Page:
Although the least means square line for one of the planes appears as illustrated in the exemplary graph of FIG. 10, those skilled in the art recognize when using computers, the standard practice is to store the least means square line equation, an equation algorithm, in the computer's software program. When the measured slope values are determined those are substituted in the equation and stored in memory. When, during the course of program execution, the computer requires information on the "best estimate" slope value at a position along the abscissa at which a measured slope value is found, the computer substitutes the abscissa position in the foregoing equation and the other constants or variables required for the equation and calculates the value. Another alternative using the basic equations, the computer can wait and calculate the values each time the deviation is to be determined. The foregoing is noted to emphasize that it is not necessary to actually generate a continuous straight line, as in FIG. 10, solely for display, which is optional.
The variation of the slope from this least means square line, depicted in FIG. 10, is a measure of the surface waviness of the reflected surface. That is, the deviation or difference between the measured value of slope at a given position and the best estimate value of slope determined from the value of the line's abscissa at that position, obtained by subtraction, obtains the slope error for that position. Once the computer has calculated the slope error for each of the measured slope value positions, the slope errors may be viewed graphically as in FIG. 10 or printed out as desired. With the data thus obtained, the slope error may be printed or displayed in other forms as well.
One of the useful measurements of a surface is the standard deviation of the slope error measurements, which was earlier referred to in this specification, and is referred to as a surface waviness figure or, simply, surface waviness of the surface. As those skilled in the art recognized, standard deviation is a statistical term, available in the literature, that refers to the square root of the sum of the squares of the deviations between a standard and measured value divided by the number of samples taken or, mathematically expressed: ##EQU5## where δ is the difference between measured values and values calculated from the least means square line (Xi-Xs) for each sample, i.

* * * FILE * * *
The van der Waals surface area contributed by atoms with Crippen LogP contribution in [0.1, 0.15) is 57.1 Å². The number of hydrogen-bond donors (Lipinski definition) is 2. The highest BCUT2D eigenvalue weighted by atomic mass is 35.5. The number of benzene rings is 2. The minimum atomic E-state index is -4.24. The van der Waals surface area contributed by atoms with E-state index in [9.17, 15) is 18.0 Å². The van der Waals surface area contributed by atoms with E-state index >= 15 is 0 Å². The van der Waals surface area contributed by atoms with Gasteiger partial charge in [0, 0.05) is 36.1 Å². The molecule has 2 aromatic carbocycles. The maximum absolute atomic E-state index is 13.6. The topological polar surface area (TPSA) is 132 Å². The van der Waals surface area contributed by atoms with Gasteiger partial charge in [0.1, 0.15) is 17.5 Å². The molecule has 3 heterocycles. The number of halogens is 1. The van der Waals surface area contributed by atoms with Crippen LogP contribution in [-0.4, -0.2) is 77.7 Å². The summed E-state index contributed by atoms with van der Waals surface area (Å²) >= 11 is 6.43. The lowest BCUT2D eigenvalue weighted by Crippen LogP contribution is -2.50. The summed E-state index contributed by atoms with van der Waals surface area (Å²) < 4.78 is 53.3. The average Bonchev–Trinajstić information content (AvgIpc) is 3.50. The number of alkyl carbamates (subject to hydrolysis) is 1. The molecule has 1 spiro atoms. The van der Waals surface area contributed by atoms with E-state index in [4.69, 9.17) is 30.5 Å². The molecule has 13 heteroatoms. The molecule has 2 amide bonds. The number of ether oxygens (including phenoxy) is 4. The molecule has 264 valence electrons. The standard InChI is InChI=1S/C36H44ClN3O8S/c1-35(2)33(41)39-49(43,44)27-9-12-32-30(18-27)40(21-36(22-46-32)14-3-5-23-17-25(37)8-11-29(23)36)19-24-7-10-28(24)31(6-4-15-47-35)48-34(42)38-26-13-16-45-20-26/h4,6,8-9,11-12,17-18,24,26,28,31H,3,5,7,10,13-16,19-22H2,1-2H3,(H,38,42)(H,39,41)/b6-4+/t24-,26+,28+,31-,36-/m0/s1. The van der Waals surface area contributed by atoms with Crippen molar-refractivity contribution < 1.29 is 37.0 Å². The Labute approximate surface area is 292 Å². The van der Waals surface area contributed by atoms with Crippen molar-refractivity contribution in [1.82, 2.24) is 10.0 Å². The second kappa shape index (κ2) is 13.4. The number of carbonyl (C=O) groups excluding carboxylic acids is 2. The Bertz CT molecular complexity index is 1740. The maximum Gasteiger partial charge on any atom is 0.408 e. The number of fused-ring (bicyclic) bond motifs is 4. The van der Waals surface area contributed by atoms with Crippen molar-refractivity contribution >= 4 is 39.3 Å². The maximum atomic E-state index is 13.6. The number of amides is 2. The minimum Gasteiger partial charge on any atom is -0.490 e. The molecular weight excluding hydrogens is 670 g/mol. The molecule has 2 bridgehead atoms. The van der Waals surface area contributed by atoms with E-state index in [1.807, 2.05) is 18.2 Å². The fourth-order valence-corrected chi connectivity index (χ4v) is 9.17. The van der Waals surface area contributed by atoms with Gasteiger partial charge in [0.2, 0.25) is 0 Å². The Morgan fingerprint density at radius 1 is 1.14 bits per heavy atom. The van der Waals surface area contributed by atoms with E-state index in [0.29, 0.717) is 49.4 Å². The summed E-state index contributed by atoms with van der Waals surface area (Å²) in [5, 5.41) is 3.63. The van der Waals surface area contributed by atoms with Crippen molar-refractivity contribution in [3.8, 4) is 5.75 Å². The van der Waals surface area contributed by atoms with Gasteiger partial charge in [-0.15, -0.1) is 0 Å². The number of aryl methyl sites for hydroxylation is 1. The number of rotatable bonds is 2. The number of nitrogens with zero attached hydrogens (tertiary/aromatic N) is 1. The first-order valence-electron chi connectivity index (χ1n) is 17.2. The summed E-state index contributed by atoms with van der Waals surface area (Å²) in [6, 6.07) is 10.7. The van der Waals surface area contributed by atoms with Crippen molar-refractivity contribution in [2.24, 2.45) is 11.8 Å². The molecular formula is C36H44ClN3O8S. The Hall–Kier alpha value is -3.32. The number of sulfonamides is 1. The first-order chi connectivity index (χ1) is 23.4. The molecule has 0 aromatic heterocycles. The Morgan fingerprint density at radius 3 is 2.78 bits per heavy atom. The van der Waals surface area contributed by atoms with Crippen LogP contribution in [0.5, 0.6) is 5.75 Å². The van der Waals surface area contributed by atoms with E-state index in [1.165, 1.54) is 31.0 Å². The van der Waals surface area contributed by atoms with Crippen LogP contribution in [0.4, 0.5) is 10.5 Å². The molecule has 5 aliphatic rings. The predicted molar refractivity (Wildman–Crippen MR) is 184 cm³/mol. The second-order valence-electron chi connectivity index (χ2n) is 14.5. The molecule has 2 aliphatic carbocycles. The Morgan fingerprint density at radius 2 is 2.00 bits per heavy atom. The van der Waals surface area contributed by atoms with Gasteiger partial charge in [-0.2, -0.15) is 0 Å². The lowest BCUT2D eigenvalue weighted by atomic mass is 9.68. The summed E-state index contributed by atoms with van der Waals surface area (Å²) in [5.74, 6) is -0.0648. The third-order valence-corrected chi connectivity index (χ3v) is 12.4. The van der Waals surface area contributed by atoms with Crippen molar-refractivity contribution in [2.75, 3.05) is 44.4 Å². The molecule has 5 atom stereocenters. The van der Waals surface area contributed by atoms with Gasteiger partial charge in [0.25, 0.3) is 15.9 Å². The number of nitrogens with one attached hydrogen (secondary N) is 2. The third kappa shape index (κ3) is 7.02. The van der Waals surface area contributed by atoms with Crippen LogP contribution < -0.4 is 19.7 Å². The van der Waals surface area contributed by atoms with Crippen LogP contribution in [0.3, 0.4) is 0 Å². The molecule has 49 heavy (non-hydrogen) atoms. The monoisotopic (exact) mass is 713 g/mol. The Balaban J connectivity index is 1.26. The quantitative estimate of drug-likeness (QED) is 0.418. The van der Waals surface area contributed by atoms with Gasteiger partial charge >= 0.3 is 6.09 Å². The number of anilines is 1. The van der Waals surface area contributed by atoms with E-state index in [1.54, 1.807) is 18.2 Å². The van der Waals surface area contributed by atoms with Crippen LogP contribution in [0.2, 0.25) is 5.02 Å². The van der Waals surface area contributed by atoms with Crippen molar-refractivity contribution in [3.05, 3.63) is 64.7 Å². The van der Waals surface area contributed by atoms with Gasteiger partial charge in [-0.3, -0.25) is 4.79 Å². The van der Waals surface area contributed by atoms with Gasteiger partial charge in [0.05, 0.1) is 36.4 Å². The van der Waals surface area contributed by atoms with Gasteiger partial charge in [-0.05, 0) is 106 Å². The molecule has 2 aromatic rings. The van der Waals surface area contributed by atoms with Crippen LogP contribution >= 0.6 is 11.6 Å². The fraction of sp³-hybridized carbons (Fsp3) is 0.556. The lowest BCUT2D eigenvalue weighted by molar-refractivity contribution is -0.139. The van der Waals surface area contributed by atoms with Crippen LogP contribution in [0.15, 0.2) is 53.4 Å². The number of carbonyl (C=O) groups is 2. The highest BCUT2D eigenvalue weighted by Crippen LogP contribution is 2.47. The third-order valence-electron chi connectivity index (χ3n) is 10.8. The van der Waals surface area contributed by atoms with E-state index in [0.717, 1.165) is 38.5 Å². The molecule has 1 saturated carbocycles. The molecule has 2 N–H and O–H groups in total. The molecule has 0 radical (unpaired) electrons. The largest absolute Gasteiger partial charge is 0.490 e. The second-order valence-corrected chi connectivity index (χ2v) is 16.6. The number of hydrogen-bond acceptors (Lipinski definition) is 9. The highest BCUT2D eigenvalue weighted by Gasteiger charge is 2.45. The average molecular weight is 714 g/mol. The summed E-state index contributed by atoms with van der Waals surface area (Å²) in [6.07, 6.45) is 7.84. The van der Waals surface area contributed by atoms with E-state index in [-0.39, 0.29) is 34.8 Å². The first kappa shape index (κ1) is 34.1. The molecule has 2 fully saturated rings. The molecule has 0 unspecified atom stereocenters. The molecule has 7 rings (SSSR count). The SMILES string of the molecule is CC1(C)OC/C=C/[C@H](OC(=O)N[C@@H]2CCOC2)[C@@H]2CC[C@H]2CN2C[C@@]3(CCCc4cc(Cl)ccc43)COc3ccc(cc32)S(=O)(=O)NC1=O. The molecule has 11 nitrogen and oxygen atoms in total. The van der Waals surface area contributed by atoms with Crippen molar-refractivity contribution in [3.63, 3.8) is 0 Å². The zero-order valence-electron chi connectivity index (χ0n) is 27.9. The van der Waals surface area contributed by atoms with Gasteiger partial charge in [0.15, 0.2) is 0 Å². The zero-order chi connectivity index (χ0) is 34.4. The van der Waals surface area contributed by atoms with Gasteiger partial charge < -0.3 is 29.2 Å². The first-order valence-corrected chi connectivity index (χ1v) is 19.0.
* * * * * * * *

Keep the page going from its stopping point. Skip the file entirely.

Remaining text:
FIG. 9 is a flowchart summarizing the functional operation of the computer 32 under the software program of the system of the invention. The software program commands the digitizer 30 to take an image of the test object 26 with no light on (background image). Subsequently, one of the individual sources 14 is turned on and a second image is taken. The reference background image is subtracted from the signal image. The program calculates the slope, radius of curvature and cant angle of the surface of the test object, and the other values described as well, and displays these parameters either on the video monitor 42 or the printer 40, as desired. For embodiments 110 and 210, next described, the calculations may yield the parameters of refractive characteristics of the test object in addition to slope and cant angle.
A second embodiment 110 of the invention is shown in FIG. 11. The second embodiment 110 of the invention is used to measure the refractive characteristics of transparent and translucent objects 126. Generally, embodiment 110 is similar to embodiment 10, except that a high quality mirror 158 is positioned on the opposite face of the test object 126. The mirror 158 reflects electromagnetic radiation from the source 112 back to the video camera 128. Embodiment 110 also includes individual sources of electromagnetic radiation 114 mounted on frame 116 and a source control 115. In addition, the individual sources 114 preferably lie in a plane 118, as shown.
Embodiment 110 also preferably includes a source unit 120 fiber optic cables 122, a beam splitter 124, a digitizer 130, a computer 132, processor controller 134, a memory bank 136, keyboard 138, a printer 140, and a computer monitor 142. The video camera 128 also includes a housing 199, a lens 146, a magnifying lens 148, a shutter 150, an aperture 152, an image sensor 154, a power supply 156, a camera computer or processor board 160 and a cable interface 162.
The same basic principles used in embodiment 10 are used to calculate the measurements of the physical characteristics of the transparent or translucent object 126 in the system of embodiment 110. The equations used to calculate the slope and cant angle of the object 126 are identical to those set forth above for embodiment 10 for determination of the slope. Therefore, the equations are not be repeated in the interest of brevity.
The components of embodiment 110 are structurally and functionally identical to similarly numbered components of embodiment 10 so their description also need not be repeated.